Posts Tagged ‘CDC’
“Health Concerns About the Misuse of Pesticides for Bed Bug Control” As a member of PESP I wanted to share this, It is a must read article on scams and pesticide use for Bed Bugs! Also here is some additional information they have posted in that article.
Important phone numbers and Web sites
If you believe you or a family member has become ill from a pesticide exposure:
Call your local poison control center: 1-800-222-1222, your local hospital emergency room, or the National Pesticide Information Center at 1-800-858-7378. You can also call the Centers for Disease Control and Prevention Information Line at 1-800-CDC-INFO for information about pesticides.
If you believe your pet has become ill from a pesticide exposure:
Contact your local veterinarian or call the National Animal Poison Control Center at 1-888-426-4435.
I will add one more important item from my list – Before hring anyone check them out: Within the last week I have had an opportunity to bid against someone who quoted a price of $150 for a 3 bedroom house – my price was over $1000. I also believe that they intended to only use pesticides – it is my opinion that this will not work in all circumstances and again I also believe it is important for people to understand about the use of pesticides within homes.
Know your enemy. Several years into their resurgence and bed bugs are showing no signs of retreat. There is no magic bullet, no quick fix. But there are effective weapons and IPM strategies that can defeat this pest. Clutter gives these critters the hiding places they need to survive and sanitation is the key to a successful treatment protocol.
This. Means. War.
There are many options available these days to the Pest Management Professional, (such as the Verifi monitoring and detection device) so please don’t panic and consider your options when choosing a professional to handle your Bed Bug issues.
Bed Bugs – Don’t PANIC!
The September 23, 2011 edition of the Morbidity and Mortality Weekly Report (MMWR), an official publication of the Centers for Disease Control and Prevention, published a new study (Acute Illness Associated With Insecticides Used to Control Bed Bugs – Seven States, 2003 – 2010) detailing a seven-year study, which examined 111 cases of acute illness associated with insecticides.
This article from the New York Times “Panic Over Bedbugs Can Create More Health Risks Than Their Bites” by ANEMONA HARTOCOLLIS and WILLIAM NEUMAN stated “The most common reasons for poisoning were excess use of insecticide, failure to wash or change bedding that had been treated with pesticide, and failure to notify the people living in the home that the pesticides had been applied.”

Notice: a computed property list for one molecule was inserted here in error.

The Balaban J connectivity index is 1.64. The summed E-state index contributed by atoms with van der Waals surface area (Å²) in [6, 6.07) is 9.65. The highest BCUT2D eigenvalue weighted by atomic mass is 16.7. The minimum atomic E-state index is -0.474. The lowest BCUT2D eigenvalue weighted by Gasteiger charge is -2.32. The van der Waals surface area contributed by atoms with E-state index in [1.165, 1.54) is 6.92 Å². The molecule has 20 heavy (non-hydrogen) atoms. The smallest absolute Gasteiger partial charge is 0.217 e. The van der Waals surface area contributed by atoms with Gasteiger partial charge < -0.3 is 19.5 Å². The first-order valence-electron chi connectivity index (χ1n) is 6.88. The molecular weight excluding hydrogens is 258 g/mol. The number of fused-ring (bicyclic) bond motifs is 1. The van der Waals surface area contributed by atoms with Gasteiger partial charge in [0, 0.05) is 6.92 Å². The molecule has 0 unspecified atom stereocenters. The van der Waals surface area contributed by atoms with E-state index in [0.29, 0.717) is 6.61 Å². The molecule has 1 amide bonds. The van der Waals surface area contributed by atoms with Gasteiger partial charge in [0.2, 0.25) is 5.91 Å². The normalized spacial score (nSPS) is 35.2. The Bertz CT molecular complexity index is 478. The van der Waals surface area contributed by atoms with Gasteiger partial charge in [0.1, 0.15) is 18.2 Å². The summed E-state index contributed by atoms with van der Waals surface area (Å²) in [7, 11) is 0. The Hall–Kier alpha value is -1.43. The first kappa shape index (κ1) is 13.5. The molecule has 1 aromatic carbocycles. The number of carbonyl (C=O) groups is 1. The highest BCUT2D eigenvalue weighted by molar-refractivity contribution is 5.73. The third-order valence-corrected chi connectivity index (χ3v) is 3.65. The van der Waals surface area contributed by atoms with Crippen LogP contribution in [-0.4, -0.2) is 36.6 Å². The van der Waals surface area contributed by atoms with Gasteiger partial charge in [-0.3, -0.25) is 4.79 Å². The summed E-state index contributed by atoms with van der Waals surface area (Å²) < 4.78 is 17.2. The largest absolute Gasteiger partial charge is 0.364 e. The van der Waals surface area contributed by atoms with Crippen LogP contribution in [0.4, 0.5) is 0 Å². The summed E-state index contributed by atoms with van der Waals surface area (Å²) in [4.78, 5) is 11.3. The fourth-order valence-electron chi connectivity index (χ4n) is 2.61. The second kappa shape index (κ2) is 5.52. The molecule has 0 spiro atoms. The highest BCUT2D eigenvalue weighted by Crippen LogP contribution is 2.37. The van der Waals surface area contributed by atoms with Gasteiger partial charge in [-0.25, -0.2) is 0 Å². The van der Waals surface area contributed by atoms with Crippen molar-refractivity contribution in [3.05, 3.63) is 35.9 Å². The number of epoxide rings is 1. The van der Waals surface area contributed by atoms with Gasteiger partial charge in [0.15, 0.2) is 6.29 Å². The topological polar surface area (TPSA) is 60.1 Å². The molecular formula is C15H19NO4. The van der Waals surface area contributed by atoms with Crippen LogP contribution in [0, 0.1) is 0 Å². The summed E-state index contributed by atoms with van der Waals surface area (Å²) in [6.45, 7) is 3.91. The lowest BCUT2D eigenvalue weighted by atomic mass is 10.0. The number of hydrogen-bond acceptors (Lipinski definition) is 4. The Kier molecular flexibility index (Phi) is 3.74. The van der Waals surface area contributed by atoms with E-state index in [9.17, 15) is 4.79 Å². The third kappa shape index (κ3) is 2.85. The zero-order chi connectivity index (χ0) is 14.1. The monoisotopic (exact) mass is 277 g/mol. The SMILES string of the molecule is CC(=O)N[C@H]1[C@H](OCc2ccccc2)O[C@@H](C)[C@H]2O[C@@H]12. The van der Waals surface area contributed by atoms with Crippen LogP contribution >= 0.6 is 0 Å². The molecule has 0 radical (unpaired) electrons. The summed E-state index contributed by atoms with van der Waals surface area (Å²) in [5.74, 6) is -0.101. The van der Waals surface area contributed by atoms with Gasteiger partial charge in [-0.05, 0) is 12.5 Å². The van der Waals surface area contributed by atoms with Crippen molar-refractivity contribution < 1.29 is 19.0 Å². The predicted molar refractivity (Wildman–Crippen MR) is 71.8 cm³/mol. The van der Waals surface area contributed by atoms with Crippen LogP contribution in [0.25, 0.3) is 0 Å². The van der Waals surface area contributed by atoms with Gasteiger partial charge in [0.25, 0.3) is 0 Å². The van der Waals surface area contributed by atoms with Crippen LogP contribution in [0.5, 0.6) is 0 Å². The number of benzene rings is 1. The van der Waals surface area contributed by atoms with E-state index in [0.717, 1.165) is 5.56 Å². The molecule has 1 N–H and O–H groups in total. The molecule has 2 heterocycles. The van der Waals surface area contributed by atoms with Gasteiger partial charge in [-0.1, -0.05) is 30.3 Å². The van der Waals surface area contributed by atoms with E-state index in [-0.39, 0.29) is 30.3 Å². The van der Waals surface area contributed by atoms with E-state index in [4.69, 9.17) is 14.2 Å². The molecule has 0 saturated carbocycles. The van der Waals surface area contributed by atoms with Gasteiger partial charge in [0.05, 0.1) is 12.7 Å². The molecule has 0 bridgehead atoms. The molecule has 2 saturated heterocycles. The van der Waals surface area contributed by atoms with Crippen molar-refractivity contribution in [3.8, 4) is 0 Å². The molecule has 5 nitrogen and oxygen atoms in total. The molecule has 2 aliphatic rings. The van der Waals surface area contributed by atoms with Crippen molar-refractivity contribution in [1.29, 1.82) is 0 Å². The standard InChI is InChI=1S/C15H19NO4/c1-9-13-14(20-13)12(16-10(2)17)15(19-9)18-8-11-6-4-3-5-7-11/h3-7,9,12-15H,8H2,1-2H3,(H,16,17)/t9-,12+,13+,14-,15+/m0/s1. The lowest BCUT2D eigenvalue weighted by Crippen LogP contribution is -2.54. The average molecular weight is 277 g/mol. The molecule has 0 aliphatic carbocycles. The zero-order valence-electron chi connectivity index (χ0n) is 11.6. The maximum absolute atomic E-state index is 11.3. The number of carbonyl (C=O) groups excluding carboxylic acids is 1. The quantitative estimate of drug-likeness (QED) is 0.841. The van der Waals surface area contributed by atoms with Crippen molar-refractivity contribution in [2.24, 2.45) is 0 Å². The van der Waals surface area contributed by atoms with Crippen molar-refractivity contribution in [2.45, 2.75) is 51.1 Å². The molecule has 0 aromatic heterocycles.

“If consumers are concerned by the issues raised in the recent study offered by MMWR, the National Pest Management Association http://www.pestworld.org encourages them to consult with a qualified and licensed pest professional, experienced in bed bug control, to discuss these concerns as well as the proactive and preventative measures they can take to minimize their risk for encountering bed bugs. More importantly, by working with a pest professional, consumers can ensure that their bed bug problem is properly identified and treated effectively and efficiently.”
Why bring this up and promote Panic? My intention is to bring awareness to the alarm of Do It Yourself tactics. I realize this is an issue with extreme concern for families, neighbors and businesses. If you encounter a problem please consult a pest management professional and explain the issues, often they will work with you. ProBest Pest Management uses steam and limited amounts of insecticidal dust hidden in the wall voids and crack and crevices.
As always if you do it yourself (I advise against it) – please read and follow all Label and MSDS instructions. Two of these cases involved the over use of foggers (9) and using the insecticide on their skin (not labeled). Please use caution!
Warning – this post may not be suitable for children -Man contracts insect-borne virus and sexually transmits to wife from DigitalJournal.com A biologist on a research project in Senegal was bitten numerous times by mosquitoes and returned home where later it was discovered that his wife had similar symptoms -according to a study published on Emerging Infectious Diseases.
The National pesticide Information Center at Oregon state University has launched a new comprehensive website on pesticides and integrated pest management (link here) and here is a Spanish version (link here).
This site is chalk full of great information and resources and it even gives area extension office across the U.S.